“The night is young…and there’s work to be done!”

“I couldn’t bear the sight of what I had seen my dad do. It was the last thing I ever saw.”

“And I’m close…so close to confronting my greatest enemy. He’ll pay for what he’s done to the helpless, to the innocent…to my father.”

With lines like that and Edward Albert performance, Daredevil runs away with this episode and never looks back.

That being said, there’s one very unfortunate flaw with the third act of the episode. Daredevil thinks Spider-Man is behind Peter’s framing, due to the Chameleon publically springing him free from the paddy wagon. The obvious problem is that Daredevil is a human lie detector, and can tell when people lie by listening to their heart rate naturally increase. This is as old of a trope as Spider-Man Spider-Sense, so the confrontation at the end really falls apart when thought about twice.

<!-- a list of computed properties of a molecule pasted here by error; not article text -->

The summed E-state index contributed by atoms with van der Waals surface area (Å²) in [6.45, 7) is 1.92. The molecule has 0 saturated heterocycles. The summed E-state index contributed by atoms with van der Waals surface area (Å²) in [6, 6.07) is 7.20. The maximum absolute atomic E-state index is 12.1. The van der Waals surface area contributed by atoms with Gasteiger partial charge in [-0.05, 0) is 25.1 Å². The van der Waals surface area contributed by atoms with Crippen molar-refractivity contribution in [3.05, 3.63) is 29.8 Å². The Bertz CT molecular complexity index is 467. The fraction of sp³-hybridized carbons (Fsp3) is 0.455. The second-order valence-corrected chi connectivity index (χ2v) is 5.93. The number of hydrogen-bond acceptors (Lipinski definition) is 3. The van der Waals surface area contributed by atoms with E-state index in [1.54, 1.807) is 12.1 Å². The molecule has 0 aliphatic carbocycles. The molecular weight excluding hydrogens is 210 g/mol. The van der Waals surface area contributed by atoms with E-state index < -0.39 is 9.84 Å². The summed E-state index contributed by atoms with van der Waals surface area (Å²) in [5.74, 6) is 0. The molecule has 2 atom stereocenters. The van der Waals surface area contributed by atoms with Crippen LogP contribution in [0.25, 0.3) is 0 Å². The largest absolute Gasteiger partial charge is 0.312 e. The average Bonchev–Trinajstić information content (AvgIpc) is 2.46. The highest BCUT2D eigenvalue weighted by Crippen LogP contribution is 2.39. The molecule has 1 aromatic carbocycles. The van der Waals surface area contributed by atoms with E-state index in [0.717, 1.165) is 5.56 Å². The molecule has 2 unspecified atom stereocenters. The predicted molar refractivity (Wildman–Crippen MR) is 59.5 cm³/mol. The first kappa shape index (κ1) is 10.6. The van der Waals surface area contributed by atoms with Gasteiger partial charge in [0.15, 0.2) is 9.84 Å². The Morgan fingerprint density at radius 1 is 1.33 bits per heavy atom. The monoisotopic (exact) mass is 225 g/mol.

Finally, the animation all around was fairly poor. The models were wonky,and it was a miracle that Daredevil looked as good as he did with the red and black “Carnage” design. This episode premiered a year after Hornhead’s appearance in the Fantastic Four’s second season, and the design the exactly the same. I’ve not seen that episode, but with the second season of F4 came much better designs for the characters all around. DD looked pretty solid in this episode, so one can only drool when fathoming the concept of TMS’ best animation team doing this two-parter.

DD bias aside, this is a very solid episode. Originally graded higher, it comes down to what it is due to the animation, the iffy diallogue and the inconsistency of Daredevil’s abilities at the end. Still, very strong.

4/5 “MARY JAAANE!!!”s

Best Quote Contender: Peter: *While buying a hot dog* “One please, with extra relish.” *Is held up by the “vendor” with a shotgun* “What, are you going to tell me this is bad for my cholesterol?”

All images taken from marvel.toonzone.net and drg4.wariocompany.com respectively